In silico property prediction based on density functional theory (DFT) is increasingly performed for crystalline materials. Whether quantitative agreement with experiment can be achieved with current methods is often an unresolved question, and may require detailed examination of physical effects such as electron correlation, reciprocal space sampling, phonon anharmonicity, and nuclear quantum effects (NQE), among others. In this work, we attempt first-principles equation of state prediction for the crystalline materials ScF3 and CaZrF6, which are known to exhibit negative thermal expansion (NTE) over a broad temperature range. We develop neural network (NN) potentials for both ScF3 and CaZrF6 trained to extensive DFT data, and conduct direct molecular dynamics prediction of the equation(s) of state over a broad temperature/pressure range. The NN potentials serve as surrogates of the DFT Hamiltonian with enhanced computational efficiency allowing for simulations with larger supercells and inclusion of NQE utilizing path integral approaches. The conclusion of the study is mixed: while some equation of state behavior is predicted in semiquantitative agreement with experiment, the pressure-induced softening phenomenon observed for ScF3 is not captured in our simulations. We show that NQE have a moderate effect on NTE at low temperature but does not significantly contribute to equation of state predictions at increasing temperature. Overall, while the NN potentials are valuable for property prediction of these NTE (and related) materials, we infer that a higher level of electron correlation, beyond the generalized gradient approximation density functional employed here, is necessary for achieving quantitative agreement with experiment.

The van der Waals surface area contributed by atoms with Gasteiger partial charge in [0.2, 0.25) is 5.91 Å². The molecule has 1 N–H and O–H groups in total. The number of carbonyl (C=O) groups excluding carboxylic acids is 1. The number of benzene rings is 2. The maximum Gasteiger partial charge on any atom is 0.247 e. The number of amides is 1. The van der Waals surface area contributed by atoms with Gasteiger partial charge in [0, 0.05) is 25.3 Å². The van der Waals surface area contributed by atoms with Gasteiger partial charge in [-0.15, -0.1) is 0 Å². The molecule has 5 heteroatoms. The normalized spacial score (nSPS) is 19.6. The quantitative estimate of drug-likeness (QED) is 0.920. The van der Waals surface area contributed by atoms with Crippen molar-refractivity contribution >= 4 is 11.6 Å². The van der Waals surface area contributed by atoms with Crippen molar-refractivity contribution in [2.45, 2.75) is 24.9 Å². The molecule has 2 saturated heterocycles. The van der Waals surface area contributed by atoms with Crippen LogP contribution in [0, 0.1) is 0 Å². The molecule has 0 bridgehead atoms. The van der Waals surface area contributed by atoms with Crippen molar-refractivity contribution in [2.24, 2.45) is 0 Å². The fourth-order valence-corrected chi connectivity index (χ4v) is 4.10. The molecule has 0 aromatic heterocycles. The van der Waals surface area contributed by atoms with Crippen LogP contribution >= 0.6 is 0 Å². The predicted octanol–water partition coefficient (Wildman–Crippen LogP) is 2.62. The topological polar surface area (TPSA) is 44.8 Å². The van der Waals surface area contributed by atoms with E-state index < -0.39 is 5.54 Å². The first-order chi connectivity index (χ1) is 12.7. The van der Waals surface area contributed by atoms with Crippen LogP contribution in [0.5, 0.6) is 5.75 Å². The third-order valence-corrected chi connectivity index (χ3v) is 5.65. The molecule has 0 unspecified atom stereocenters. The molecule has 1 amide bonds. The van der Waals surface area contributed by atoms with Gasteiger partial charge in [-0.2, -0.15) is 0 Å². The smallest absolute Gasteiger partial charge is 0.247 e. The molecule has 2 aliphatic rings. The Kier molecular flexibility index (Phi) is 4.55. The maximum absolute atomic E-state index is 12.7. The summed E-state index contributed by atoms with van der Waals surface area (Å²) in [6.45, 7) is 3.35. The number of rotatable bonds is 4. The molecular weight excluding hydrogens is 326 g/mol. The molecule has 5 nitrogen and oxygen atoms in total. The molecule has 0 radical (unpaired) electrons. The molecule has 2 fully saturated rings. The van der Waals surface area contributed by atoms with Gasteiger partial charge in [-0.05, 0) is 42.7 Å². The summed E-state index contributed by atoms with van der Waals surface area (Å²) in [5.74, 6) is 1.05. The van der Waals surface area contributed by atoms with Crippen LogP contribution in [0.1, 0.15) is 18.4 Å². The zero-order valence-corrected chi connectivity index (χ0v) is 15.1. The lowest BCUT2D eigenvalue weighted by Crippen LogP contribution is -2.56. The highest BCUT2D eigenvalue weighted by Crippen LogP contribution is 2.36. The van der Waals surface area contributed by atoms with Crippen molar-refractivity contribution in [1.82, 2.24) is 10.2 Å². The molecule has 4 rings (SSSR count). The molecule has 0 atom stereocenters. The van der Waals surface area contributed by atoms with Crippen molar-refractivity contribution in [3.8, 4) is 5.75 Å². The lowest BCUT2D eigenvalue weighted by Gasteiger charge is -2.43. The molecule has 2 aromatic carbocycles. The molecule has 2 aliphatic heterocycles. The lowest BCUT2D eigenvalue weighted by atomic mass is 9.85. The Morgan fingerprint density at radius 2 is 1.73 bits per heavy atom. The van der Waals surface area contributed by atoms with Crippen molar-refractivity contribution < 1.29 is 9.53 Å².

Equation of state predictions for ScF3 and CaZrF6 with neural network-driven molecular dynamics
John P. Stoppelman, Angus P. Wilkinson, Jesse G. McDaniel; Equation of state predictions for ScF3 and CaZrF6 with neural network-driven molecular dynamics. J. Chem. Phys. 28 August 2023; 159 (8): 084707. https://doi.org/10.1063/5.0157615
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